NEW YORK – In the past two weeks, there has been an explosion of commentary about the tiny – yet extremely loud – standardized test opt-out movement, in which parents prevent their kids from taking a new generation of tougher exams.
Secretary of Education Arne Duncan characterized the opt-outers as “white suburban moms” afraid to learn the truth – that more than half of their little Einsteins are, according to new internationally benchmarked standards called the Common Core, intellectually mediocre. (He has since apologized for his loaded phrasing.) Frank Bruni asked, “Are American kids too coddled” by parents who protect them from measurement and competition? The conservative columnist Ramesh Ponnuru, while not exactly supporting the new standards, beat back the growing Common Core critiques from the right, like Glenn Beck’s ridiculous claim that the government will scan children’s irises.
Hothouse parents are an easy and familiar media target. And though it’s hard to generalize about the demographics of the families involved in opting out, much of the anti-test activism has been concentrated in suburbs and at more privileged urban schools, such as Garfield High in Seattle. These educated parents and kids have some legitimate concerns about the new generation of tests. In subjects such as art, music, gym and even kindergarten, many of these exams are experimental, and can be developmentally questionable. But, in general, a more rigorous curriculum is a good thing for American students. There is a wealth of evidence that our children do too little writing, have no conceptual understanding of math and read too many books with scant literary merit. One way to make sure local schools are correcting these problems is to require them to administer standardized tests.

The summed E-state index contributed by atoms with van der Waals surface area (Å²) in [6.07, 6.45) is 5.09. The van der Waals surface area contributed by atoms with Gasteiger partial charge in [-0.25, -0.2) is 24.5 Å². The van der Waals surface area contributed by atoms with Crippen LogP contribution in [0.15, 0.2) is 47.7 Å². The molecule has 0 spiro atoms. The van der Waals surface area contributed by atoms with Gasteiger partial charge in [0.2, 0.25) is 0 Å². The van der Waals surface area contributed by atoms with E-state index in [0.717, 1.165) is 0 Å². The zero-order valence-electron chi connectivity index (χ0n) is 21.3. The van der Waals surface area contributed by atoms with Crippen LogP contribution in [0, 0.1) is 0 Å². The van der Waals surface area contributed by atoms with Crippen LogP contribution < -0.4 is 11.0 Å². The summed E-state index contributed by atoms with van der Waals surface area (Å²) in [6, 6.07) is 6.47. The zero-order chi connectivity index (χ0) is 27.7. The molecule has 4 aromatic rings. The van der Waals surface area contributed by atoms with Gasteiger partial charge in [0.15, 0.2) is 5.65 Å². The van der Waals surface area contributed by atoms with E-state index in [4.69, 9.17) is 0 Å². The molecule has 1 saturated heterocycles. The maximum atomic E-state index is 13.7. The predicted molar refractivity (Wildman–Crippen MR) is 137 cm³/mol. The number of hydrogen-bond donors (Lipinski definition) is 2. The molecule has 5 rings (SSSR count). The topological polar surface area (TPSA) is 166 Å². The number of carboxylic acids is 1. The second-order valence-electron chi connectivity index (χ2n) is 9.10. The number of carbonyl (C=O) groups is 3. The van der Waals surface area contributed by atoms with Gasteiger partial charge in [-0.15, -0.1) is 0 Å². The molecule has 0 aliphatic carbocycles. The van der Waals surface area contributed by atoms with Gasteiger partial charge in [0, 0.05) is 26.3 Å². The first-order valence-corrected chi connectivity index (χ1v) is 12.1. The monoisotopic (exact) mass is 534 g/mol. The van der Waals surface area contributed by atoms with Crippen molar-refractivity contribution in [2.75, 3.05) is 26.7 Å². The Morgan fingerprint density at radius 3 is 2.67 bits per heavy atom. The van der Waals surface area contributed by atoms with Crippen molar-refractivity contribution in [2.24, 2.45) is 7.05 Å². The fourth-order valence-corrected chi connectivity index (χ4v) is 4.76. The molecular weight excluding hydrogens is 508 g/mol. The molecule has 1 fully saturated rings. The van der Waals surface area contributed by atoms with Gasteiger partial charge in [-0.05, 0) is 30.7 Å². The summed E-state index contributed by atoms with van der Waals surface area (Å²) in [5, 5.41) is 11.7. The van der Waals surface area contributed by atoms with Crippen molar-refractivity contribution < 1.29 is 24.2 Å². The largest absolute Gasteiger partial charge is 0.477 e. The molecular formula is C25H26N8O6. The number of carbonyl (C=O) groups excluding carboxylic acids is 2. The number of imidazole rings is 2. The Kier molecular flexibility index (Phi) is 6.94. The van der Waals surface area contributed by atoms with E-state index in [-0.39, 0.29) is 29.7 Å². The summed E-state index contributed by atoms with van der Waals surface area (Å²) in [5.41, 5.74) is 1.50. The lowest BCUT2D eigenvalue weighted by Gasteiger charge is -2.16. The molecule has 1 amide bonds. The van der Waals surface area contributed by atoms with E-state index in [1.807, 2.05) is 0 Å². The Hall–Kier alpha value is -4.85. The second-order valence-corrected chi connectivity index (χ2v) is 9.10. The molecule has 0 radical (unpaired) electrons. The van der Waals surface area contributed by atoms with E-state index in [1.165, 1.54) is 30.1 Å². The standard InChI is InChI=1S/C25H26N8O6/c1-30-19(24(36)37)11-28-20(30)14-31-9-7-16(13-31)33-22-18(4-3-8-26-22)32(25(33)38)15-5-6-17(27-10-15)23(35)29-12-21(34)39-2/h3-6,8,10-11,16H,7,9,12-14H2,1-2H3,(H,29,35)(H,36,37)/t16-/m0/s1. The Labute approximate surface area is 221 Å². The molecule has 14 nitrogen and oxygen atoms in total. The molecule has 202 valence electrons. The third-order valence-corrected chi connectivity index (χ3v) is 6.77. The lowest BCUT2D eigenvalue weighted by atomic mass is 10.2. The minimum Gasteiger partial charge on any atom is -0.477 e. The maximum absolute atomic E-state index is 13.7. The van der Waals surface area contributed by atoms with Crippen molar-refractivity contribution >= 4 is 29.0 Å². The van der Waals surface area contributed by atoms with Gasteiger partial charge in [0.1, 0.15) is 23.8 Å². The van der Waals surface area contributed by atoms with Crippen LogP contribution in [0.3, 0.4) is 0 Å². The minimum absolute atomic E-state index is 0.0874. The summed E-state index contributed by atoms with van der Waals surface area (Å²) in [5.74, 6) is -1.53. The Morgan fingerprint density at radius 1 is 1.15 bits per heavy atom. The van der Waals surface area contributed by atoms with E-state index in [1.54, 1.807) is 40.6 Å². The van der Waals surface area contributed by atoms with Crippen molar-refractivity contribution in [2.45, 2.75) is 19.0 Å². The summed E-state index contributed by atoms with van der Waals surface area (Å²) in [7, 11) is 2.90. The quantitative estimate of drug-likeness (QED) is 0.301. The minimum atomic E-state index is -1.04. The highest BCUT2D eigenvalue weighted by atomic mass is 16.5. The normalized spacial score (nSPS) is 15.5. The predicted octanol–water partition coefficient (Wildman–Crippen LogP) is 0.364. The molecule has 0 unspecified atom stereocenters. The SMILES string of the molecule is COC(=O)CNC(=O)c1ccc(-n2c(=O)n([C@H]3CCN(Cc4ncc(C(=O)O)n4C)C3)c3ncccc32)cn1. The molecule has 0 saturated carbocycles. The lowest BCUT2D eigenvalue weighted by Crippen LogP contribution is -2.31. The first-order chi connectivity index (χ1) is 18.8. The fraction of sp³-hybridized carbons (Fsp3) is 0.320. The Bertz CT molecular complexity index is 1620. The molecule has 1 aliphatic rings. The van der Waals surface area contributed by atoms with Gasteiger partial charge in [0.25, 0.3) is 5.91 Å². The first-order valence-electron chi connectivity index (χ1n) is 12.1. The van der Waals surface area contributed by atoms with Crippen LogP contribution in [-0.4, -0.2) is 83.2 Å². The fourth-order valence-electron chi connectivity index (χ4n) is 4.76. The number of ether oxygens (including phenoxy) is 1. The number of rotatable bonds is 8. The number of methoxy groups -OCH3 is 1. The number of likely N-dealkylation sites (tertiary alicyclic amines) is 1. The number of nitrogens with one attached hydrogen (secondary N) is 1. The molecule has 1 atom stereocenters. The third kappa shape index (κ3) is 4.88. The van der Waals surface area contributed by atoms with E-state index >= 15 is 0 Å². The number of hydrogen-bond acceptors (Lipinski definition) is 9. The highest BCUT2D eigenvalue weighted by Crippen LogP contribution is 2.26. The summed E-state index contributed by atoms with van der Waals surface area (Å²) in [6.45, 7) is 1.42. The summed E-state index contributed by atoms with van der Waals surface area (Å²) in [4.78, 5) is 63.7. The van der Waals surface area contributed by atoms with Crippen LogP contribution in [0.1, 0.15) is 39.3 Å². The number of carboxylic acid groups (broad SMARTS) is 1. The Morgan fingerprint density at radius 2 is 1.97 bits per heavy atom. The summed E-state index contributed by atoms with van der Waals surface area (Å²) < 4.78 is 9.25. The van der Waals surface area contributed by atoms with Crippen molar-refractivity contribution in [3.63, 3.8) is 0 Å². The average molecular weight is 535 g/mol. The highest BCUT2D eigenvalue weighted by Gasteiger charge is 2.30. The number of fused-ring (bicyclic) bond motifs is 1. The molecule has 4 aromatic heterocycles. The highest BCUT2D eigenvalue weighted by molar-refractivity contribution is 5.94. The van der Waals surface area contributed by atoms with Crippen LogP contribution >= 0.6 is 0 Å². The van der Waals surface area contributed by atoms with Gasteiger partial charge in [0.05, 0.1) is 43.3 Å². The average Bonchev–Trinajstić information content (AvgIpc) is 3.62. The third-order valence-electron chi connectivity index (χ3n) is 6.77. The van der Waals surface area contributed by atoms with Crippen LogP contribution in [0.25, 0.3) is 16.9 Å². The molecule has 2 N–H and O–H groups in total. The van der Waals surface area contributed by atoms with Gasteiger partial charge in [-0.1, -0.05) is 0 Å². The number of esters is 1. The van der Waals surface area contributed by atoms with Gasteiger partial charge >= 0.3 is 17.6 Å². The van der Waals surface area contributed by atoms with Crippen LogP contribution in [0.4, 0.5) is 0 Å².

We should all give a little more thought to how the new testing push is affecting people like 20-year-old Jessica, who is working three jobs while studying for the GED, because she failed to meet the mark of New York’s new, tougher graduation standards, which require scores of at least 65 on tests in history, English, math and science. Previously, New York kids could earn a so-called “local” diploma if they scored at least 55 on those exams, and had passed their high school courses. Now that option is gone, thanks to the national school reform push that promotes a single “college and career-ready” standard for all teens, regardless of whether they want to attend nursing school or Harvard.
• Dana Goldstein is a New York-based journalist, a fellow at the New America Foundation, and a fellow at the Nation Institute. Follow her on Twitter.